Not many people now really believe news programs they watch on TV anymore, according to Gloria Cheung, 23, who was managing the Facebook page during the Hong Kong protest (Chan para. 8). In this case, mobile video acted as the major source of news for protesters with live videos and images. In mainland China, the Chinese government embarked on Internet censorship to curb the spread of news, mainly videos, and pictures. Nonetheless, protesters have developed ways to circumvent government shutdowns of social media. As history indicates, the Internet dissident in China is obvious. Still, this censorship is not foolproof, and users have circumvented it to spread vital information during protests to intended recipients. In China, Twitter boasts of limited mainland users relative to Weibo. However, Twitter stood out as the major platform of virtual space for Hong Kong protesters and the Chinese dissident community. Users can bypass over the firewall through “proxy servers and virtual private networks” (Parker para. 8).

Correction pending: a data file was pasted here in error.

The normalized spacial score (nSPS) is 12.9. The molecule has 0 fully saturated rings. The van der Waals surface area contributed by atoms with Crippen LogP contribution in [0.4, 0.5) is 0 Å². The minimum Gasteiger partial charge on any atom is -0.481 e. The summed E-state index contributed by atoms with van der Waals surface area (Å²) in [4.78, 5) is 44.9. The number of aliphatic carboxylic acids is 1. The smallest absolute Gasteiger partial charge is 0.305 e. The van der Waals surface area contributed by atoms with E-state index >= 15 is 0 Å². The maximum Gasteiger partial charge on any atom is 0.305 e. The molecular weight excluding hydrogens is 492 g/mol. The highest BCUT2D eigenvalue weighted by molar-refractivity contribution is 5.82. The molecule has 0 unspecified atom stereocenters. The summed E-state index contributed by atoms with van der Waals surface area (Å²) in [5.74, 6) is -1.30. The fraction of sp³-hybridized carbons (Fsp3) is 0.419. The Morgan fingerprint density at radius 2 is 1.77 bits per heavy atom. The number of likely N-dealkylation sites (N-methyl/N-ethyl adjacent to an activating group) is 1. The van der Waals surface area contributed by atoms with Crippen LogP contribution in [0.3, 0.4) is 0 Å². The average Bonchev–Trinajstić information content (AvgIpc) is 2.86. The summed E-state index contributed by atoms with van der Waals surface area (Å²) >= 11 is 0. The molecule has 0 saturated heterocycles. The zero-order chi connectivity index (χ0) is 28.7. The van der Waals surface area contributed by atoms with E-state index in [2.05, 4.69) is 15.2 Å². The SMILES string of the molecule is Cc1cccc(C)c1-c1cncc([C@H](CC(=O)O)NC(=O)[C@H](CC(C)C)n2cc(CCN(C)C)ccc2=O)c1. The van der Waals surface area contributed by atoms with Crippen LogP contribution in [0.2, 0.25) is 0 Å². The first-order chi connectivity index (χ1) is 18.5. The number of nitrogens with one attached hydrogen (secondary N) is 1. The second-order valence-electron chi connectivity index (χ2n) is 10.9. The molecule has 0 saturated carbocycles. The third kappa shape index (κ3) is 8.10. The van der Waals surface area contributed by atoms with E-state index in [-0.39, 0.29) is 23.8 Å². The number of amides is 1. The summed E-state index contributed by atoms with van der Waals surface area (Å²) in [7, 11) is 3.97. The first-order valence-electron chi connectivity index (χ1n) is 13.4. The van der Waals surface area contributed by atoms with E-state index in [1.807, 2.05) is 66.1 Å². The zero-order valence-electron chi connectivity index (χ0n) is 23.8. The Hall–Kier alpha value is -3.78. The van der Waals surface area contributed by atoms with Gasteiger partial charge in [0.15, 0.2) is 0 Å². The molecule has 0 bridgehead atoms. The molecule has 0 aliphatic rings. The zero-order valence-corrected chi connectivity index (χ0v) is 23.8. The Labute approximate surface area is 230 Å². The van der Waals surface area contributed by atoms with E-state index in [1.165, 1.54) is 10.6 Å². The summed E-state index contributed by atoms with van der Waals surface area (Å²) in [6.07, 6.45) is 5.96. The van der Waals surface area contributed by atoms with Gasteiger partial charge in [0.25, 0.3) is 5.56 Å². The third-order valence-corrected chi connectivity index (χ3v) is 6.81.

In addition, when the Chinese government blocked these Internet platforms, the new hacktivist groups emerged to circumvent the Great Firewall of China by developing online portals to help protesters to follow protest areas, plan for logistics, and offer video streams. Chinese users of social media who were deprived of the news eventually found other ways to engage protesters. For instance, behind the Chinese firewall, users can manipulate automatic filters by deliberately “misspelling words or writing in code” (Parker para. 8). For instance, rather than typing the actual date of the Tiananmen crackdown, Internet users would type ‘May 35’, but censorship had to adjust fast. Internet users in mainland China expressed their supports for Hong Kong student protesters by wide sharing of umbrella images to represent a tool for protection against tear gas. Thus, within few days, users across the world learned that an umbrella was a sign of solidarity with the Hong Kong protesters.